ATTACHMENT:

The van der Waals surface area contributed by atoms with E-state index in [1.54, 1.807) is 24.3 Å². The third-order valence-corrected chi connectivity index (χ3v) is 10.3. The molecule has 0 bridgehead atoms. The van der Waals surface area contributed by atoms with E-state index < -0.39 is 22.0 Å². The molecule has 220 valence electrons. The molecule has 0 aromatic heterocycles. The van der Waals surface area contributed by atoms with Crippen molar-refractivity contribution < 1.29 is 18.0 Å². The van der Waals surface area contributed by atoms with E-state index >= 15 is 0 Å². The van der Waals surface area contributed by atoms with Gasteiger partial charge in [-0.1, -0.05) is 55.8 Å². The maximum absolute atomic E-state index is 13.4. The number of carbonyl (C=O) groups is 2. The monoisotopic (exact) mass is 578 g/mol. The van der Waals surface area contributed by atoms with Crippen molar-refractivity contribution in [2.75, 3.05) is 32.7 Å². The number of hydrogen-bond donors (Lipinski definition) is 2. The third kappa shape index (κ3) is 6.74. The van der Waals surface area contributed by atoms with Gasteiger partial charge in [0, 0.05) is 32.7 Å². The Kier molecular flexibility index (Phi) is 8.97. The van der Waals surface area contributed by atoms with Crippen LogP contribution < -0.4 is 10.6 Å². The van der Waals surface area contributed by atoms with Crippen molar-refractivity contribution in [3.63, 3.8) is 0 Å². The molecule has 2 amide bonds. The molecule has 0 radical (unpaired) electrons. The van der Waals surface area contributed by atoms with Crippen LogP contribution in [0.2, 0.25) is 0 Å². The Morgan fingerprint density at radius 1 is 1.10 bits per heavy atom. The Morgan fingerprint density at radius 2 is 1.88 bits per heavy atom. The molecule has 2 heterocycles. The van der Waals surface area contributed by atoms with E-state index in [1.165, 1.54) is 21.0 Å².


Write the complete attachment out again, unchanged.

The van der Waals surface area contributed by atoms with E-state index in [1.54, 1.807) is 24.3 Å². The third-order valence-corrected chi connectivity index (χ3v) is 10.3. The molecule has 0 bridgehead atoms. The van der Waals surface area contributed by atoms with E-state index < -0.39 is 22.0 Å². The molecule has 220 valence electrons. The molecule has 0 aromatic heterocycles. The van der Waals surface area contributed by atoms with Crippen molar-refractivity contribution < 1.29 is 18.0 Å². The van der Waals surface area contributed by atoms with E-state index >= 15 is 0 Å². The van der Waals surface area contributed by atoms with Gasteiger partial charge in [-0.1, -0.05) is 55.8 Å². The maximum absolute atomic E-state index is 13.4. The number of carbonyl (C=O) groups is 2. The monoisotopic (exact) mass is 578 g/mol. The van der Waals surface area contributed by atoms with Crippen molar-refractivity contribution in [2.75, 3.05) is 32.7 Å². The number of hydrogen-bond donors (Lipinski definition) is 2. The third kappa shape index (κ3) is 6.74. The van der Waals surface area contributed by atoms with Gasteiger partial charge in [0, 0.05) is 32.7 Å². The Kier molecular flexibility index (Phi) is 8.97. The van der Waals surface area contributed by atoms with Crippen LogP contribution < -0.4 is 10.6 Å². The van der Waals surface area contributed by atoms with Crippen molar-refractivity contribution in [3.63, 3.8) is 0 Å². The molecule has 2 amide bonds. The molecule has 0 radical (unpaired) electrons. The van der Waals surface area contributed by atoms with Crippen LogP contribution in [0.2, 0.25) is 0 Å². The Morgan fingerprint density at radius 1 is 1.10 bits per heavy atom. The Morgan fingerprint density at radius 2 is 1.88 bits per heavy atom. The molecule has 2 heterocycles. The van der Waals surface area contributed by atoms with E-state index in [1.165, 1.54) is 21.0 Å².